6 Holiday Trend Shifts That Heavily Impact SEM
Anyone involved with online retail should be well aware of just how critical holiday revenues are, not only to a strong fourth quarter, but to our success for the entire year. An RKG analysis of 2011 paid-search results shows that, on average, retailers generated 18% of their annual revenues over the 30 day period starting […]
Anyone involved with online retail should be well aware of just how critical holiday revenues are, not only to a strong fourth quarter, but to our success for the entire year. An RKG analysis of 2011 paid-search results shows that, on average, retailers generated 18% of their annual revenues over the 30 day period starting with Thanksgiving Day, with daily sales volume coming in at nearly triple the rate of the rest of the year.
But, revenue volume isn’t the only metric that shifts significantly during the holiday season, and as we’ll see below, the assumptions and strategies that serve us well for the rest of the year just won’t cut it as we navigate through the holiday peak.
Here are six of the most critical ways historical paid-search trends shift as we hit the holidays:
Shift #1: Click To Order Latency Swings Dramatically
For most of the year, the average latency between a paid-search click and order is pretty stable at around 3.5 days. As we move into early to mid-November, though, we see that latency rises and peaks at roughly 4.5 days.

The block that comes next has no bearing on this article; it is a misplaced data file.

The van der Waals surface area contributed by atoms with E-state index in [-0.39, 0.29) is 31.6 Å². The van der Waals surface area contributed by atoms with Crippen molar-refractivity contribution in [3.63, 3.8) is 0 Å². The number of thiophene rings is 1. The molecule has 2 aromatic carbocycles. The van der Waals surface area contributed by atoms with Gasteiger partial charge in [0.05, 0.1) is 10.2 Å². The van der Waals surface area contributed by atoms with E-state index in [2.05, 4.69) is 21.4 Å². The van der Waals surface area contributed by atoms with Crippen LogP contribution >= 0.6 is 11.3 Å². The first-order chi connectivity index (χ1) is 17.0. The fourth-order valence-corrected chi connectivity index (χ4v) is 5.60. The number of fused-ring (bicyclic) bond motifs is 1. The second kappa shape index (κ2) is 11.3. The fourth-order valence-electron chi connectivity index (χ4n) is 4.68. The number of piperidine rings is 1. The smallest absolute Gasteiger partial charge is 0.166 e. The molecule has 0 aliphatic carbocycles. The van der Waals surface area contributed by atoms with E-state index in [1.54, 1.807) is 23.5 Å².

This reflects the growing number of shoppers who have begun the research process, but will ultimately make their purchases over the course of the next few weeks — many of them timed to the heavy promotions on Black Friday and Cyber Monday.
Note that here and elsewhere in this analysis, unless otherwise specified, we are associating orders with the day of the clicks that generated them, not the day of the orders themselves. This is an important distinction and one we’ll examine in detail below.
As we hit Thanksgiving and subsequently those two big promo days, average click-to-order latency begins to fall precipitously. Consumers no longer have an incentive to wait for promotions to kick in and are facing an approaching deadline.
Latency eventually reaches a nadir about a week before Christmas, which is roughly when we hit ground shipping cutoffs. In 2011, the day with the shortest click-to-order window was December 20th. At that point, Christmas shoppers could still place orders with 2-day or overnight shipping and not have to fight the in-store crowds or disappoint their loved ones with hastily prepared homemade gifts.
Shift #2: Average Order Value Falls Off
As holiday shoppers get down to the wire, they also begin to spend less and less per order. In 2011, the largest holiday season orders occurred the week of Thanksgiving, with an average-order-value between $115 and $120. By mid-December, AOVs fell to between $90-95, with a low of $86 on December 24th.
These AOV trends likely reflect a combination of factors:
- First, the mix of non-gift and gift orders should shift from the former to the latter as we move beyond Thanksgiving, showing that shoppers are willing to spend more on themselves than others.
- Gift shoppers that purchase prior to the big promotions around Thanksgiving are likely less price-sensitive.
- The promotions themselves, often heavy price markdowns or a percentage off, can directly drive down average order size.